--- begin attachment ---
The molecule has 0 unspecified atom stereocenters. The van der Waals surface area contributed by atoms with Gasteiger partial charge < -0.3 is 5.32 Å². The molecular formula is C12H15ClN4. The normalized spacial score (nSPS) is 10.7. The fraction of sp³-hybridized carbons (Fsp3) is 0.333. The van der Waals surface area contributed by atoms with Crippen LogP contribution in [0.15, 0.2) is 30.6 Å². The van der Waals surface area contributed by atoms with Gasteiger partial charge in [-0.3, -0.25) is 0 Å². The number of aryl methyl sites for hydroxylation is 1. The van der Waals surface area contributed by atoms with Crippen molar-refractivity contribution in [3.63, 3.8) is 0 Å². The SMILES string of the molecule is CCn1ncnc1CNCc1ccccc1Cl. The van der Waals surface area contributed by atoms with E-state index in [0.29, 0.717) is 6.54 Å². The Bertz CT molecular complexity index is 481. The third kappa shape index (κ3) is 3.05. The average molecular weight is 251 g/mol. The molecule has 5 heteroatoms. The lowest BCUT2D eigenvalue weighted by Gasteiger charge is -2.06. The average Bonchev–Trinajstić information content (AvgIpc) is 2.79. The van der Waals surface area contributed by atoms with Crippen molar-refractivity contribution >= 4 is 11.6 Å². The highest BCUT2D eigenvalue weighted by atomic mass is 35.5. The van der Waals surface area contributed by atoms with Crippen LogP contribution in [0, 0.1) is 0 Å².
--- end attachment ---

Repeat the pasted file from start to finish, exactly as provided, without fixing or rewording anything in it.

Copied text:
The molecule has 0 unspecified atom stereocenters. The van der Waals surface area contributed by atoms with Gasteiger partial charge < -0.3 is 5.32 Å². The molecular formula is C12H15ClN4. The normalized spacial score (nSPS) is 10.7. The fraction of sp³-hybridized carbons (Fsp3) is 0.333. The van der Waals surface area contributed by atoms with Crippen LogP contribution in [0.15, 0.2) is 30.6 Å². The van der Waals surface area contributed by atoms with Gasteiger partial charge in [-0.3, -0.25) is 0 Å². The number of aryl methyl sites for hydroxylation is 1. The van der Waals surface area contributed by atoms with Crippen molar-refractivity contribution in [3.63, 3.8) is 0 Å². The SMILES string of the molecule is CCn1ncnc1CNCc1ccccc1Cl. The van der Waals surface area contributed by atoms with E-state index in [0.29, 0.717) is 6.54 Å². The Bertz CT molecular complexity index is 481. The third kappa shape index (κ3) is 3.05. The average molecular weight is 251 g/mol. The molecule has 5 heteroatoms. The lowest BCUT2D eigenvalue weighted by Gasteiger charge is -2.06. The average Bonchev–Trinajstić information content (AvgIpc) is 2.79. The van der Waals surface area contributed by atoms with Crippen molar-refractivity contribution >= 4 is 11.6 Å². The highest BCUT2D eigenvalue weighted by atomic mass is 35.5. The van der Waals surface area contributed by atoms with Crippen LogP contribution in [0, 0.1) is 0 Å².